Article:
Theorizing Butler

I am finally finished making up my incomplete in my Women's Studies class that I had to take because of my former ceiling, ugh. I took my final exam (like a dry-run of a comprehensive exam) the day before yesterday; I decided to choose the question about identity politics. Maybe I'll post that here sometime soon. As you might have noticed, though, I've been posting my short papers that I did in that class, which the professor called "problematics," and I thought, what the heck, for those who want to see my last one. I had a choice of topics, and I took the "Theorizing [Judith] Butler" one. It was the most difficult, but I need to take my medicine, right? Please don't get your expectations up; it's really not much.

Butler's theory is most often sound-bitten as the following sentence: “Gender is a performance.” One of the central terms in Butler's work is performativity, which comes from speech act theory. In language that is performative, the speaker has the authority to bring the utterance he or she makes into actual existence, an existence that is acknowledged by all members of the audience and interpreted as reality. The most common example is a clergy member's saying, “I pronounce you husband and wife.” Butler extends that idea to all reality as we recognize it, including material, bodily reality. For example, a man can have what is interpreted as a feminine attribute: a feminine way of walking. He might even have several more feminine attributes: long eyelashes, delicate skin, and a pouty, cupid's-bow mouth. We still interpret him as a man, though, because when he was born, a doctor announced, “It's a boy,” and when asked, he says he is a man. He circles the “Mr.” as his prefix on forms, and those who know him refer to him as “he.” Butler paraphrases Nietzsche, claiming that “[t]here is no gender identity behind the expressions of gender; that identity is performatively constituted by the very 'expressions' that are said to be its results.” (Gender Trouble 33).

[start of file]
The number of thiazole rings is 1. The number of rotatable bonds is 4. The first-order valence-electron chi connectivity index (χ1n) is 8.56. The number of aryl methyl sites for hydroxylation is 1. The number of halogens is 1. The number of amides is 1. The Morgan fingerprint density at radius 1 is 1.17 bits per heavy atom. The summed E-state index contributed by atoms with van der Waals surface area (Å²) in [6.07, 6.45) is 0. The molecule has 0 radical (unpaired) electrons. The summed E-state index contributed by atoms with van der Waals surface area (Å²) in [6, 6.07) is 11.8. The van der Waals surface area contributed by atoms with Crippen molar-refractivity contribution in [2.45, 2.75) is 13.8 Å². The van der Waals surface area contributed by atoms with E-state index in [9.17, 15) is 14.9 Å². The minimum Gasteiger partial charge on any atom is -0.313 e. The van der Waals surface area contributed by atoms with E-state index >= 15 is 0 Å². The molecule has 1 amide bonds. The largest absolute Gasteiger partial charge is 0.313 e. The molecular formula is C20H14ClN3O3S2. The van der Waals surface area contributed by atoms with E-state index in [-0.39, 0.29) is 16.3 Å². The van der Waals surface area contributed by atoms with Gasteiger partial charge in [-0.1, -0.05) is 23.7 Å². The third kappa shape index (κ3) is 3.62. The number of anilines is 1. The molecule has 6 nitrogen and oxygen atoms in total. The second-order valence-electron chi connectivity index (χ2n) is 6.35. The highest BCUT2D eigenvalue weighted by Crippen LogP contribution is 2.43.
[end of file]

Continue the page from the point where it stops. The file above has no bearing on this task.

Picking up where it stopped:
She argues that gender is logically prior to sex; we cannot contemplate or interpret the physical body at all without using language to do so. Butler argues that what we know as matter, the materiality of the body, is an effect of discourse and of heteronormative power (Gender Trouble 2). She calls for “a return to the notion of matter, not as site or surface, but as a process of materialization that stabilizes over time to produce the effect of boundary, fixity, and surface we call matter” (Bodies That Matter 9-10). Matter is so interconnected with cultural norms, discourse, and power as to be inextricable from them. However, to claim that we can only know the body through language and that what we interpret as sex is an effect of the discourse surrounding gender is not to claim that language literally makes the body materialize: “it is to claim that there is no reference to a pure body which is not at the same time a further formation of that body” (Bodies That Matter 10). In other words, there is no “pregendered substance or 'core'” (Gender Trouble 14). Butler is not, it should be noted, a linguistic determinist; she qualifies her claims about materiality by asking, “[t]o what extent does the body come into being in and through the mark(s) of gender? How do we reconceive the body no longer as a passive medium or instrument awaiting the enlivening capacity of a distinctly immaterial will?”(Gender Trouble 13, emphasis in original). Language does not determine the material body, and the material body does not determine language; I would argue that Butler's point is that they are too intricately entwined to be theorized separately.

Western notions of ontology and being are at stake in Butler's theory, and she brings them into question by citing Beauvoir and Irigaray, who declare the vast importance of the “signifying economy.” Language is productive of notions of ontology; Butler aligns herself with Beauvoir's claim that “one 'becomes' a woman, but always under a cultural compulsion to become one. And clearly, the compulsion does not come from 'sex'” (Gender Trouble 12). Beauvoir and Irigaray, who are influenced by poststructuralism, problematize ontology and argue for the body as producing and produced by linguistic signs in a way that creates a space for Butler's thought. Beauvoir argues that “the body is a situation” and that “there is no recourse to a body that has not always already been interpreted by cultural meanings; hence, sex could not qualify as a prediscursive anatomical facticity” (Gender Trouble 12). Butler does not necessarily agree with all of French poststructuralist feminist thought, but those ideas make possible Butler's extension of their analyses because, unlike North American second wave feminists such as Dworkin and MacKinnon, Beauvoir and Irigaray problematize and engage issues of ontology and language rather than the more immediate problems of rape and pornography. I would argue that Butler aligns herself with Beauvoir, Wittig, and Irigaray because they are both subverting epistemological binaries: masculine and feminine, subject and object, mind and body, self and other. Where she might part company with them, however, is in their conceptualization of a totalized, “phallogocentric signifying economy,” a “closed [masculine] circle of signifier and signified” that does not allow for agency in the realm of language (Gender Trouble 14-15). Such invocations of the masculine/feminine binary reify it.